Date of Award

January 2020

Document Type

Open Access Thesis

Degree Name

Master of Public Health (MPH)


School of Public Health

First Advisor

Richard A. Taylor

Second Advisor

Xinxin(Katie) Zhu


Diagnosis is a central aspect of emergency medicine. Coming to the correct diagnosis impacts patient morbidity and mortality and also the healthcare expenditures. Medical decision making is driven by the path of figuring out the differential diagnosis. Once a decent Natural Language Processing (NLP) system is developed including general characterization of differential diagnose, associated with downstream testing, diagnostic error, etc., we could be able to automatically extract differential diagnoses within clinical notes, which would have a large impact on healthcare. The main purpose of our investigative study is the characterization of differential diagnosis documentation within emergency provider notes and the development of an annotated corpus that could be used for further downstream development of NLP applications. We conducted a retrospective analysis of emergency provider notes to identify, categorize, and extract information around differential diagnoses using manual annotation. We used a light annotation framework within the MATTER cycle and extracted the information from our annotations based on a random sample of 1545 medical records. We describe the demographics information and note that only 18.1% of patients were actually given a differential diagnosis by the physicians. We examined factors including age groups, race and ethnicity groups, language preferred, acuity level, and major complaints that could lead to differences in differential diagnosis rates among patients. Within the differential diagnosis groups, evidence support and probability terms are reported. We also examined cough, chest pain, shortness of breath, abdominal pain, back pain, and falling, which are the top six complaints. Still, we suffered from limitations including sample size, nature of the accuracy of annotations, etc.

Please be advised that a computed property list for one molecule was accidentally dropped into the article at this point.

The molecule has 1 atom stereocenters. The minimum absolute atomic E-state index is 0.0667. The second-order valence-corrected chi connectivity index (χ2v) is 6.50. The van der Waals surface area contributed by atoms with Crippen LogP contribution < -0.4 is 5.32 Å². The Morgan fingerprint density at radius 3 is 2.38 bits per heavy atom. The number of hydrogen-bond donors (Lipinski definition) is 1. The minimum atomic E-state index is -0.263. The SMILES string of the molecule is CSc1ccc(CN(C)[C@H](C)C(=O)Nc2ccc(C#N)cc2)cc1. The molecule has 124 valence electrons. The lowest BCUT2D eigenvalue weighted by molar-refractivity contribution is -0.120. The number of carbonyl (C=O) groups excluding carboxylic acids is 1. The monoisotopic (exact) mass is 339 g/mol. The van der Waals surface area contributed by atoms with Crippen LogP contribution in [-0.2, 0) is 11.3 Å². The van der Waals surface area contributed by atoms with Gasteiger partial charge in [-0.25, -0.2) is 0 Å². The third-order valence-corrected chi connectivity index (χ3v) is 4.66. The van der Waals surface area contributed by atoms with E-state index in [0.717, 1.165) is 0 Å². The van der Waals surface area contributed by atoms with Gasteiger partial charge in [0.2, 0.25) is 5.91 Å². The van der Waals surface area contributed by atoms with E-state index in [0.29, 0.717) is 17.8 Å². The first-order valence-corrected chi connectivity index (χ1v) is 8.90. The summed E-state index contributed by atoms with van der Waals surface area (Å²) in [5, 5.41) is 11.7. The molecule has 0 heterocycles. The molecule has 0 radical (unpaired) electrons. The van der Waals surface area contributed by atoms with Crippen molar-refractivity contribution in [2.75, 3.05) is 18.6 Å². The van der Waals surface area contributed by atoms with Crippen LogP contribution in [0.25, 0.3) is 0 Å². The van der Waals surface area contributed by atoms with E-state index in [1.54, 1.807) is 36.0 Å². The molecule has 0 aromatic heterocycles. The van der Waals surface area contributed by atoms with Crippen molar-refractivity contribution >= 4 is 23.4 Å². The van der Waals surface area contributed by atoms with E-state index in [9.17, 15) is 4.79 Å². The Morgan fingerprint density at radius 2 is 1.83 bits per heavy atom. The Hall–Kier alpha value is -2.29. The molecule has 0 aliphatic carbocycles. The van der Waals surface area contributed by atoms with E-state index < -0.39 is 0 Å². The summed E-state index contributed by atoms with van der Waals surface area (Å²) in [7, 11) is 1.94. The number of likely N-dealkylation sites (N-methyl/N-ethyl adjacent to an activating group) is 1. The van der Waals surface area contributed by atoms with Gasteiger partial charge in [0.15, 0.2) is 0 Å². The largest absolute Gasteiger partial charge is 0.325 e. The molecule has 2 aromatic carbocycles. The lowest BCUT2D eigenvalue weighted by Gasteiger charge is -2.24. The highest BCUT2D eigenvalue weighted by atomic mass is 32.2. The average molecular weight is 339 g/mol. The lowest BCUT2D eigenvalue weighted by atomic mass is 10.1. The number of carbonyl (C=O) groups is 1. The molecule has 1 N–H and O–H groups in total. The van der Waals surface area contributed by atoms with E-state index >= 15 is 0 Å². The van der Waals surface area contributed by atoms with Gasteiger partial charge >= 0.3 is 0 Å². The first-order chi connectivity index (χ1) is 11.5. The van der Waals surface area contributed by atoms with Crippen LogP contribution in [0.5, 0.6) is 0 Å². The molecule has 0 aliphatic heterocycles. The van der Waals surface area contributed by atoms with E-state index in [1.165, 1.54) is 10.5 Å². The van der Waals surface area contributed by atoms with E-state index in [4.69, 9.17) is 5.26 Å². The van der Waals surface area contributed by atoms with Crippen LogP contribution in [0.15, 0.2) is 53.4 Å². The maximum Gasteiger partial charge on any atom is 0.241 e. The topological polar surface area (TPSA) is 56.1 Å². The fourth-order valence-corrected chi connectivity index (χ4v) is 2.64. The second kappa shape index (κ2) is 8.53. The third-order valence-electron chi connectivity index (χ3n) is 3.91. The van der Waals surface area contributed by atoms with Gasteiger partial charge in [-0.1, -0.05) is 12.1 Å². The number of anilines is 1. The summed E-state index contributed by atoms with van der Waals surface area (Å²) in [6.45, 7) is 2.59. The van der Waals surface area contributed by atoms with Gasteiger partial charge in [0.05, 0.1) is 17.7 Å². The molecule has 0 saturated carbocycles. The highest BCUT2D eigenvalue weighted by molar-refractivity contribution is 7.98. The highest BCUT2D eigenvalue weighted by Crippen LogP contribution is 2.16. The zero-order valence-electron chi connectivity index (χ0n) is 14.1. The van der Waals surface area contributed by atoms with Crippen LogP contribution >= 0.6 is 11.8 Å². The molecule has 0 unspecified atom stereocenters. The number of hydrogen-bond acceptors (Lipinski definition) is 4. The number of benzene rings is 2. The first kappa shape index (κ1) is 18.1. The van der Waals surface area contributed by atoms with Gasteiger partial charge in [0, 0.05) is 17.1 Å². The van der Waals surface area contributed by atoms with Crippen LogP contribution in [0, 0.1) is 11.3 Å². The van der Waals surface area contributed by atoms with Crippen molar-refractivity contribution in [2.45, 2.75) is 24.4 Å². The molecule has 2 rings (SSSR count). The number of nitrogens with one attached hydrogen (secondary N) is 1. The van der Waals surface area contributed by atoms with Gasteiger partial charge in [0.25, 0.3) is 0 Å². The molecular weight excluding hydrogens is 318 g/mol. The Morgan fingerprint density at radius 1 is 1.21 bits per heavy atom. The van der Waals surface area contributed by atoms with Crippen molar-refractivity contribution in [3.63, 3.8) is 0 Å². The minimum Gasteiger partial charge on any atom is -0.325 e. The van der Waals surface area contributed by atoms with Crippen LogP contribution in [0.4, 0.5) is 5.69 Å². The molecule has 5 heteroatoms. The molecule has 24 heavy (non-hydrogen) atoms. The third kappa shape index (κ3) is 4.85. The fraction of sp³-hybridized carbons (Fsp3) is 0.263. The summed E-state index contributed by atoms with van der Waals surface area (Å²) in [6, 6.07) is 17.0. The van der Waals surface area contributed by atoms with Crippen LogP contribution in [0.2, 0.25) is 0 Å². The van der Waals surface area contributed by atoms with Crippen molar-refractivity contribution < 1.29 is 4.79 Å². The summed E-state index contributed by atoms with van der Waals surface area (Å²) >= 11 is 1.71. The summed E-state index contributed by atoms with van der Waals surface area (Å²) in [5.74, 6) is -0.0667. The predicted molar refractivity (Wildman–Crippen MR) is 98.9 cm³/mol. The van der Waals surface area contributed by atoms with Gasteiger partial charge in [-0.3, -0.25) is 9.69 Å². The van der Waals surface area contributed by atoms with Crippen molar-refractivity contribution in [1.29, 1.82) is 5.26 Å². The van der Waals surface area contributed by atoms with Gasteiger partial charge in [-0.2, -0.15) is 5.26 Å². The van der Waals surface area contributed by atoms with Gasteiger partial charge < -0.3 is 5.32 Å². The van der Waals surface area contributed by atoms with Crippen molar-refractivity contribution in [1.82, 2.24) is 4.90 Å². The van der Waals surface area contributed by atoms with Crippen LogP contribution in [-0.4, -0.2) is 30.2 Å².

This is an Open Access Thesis.

Open Access

This Article is Open Access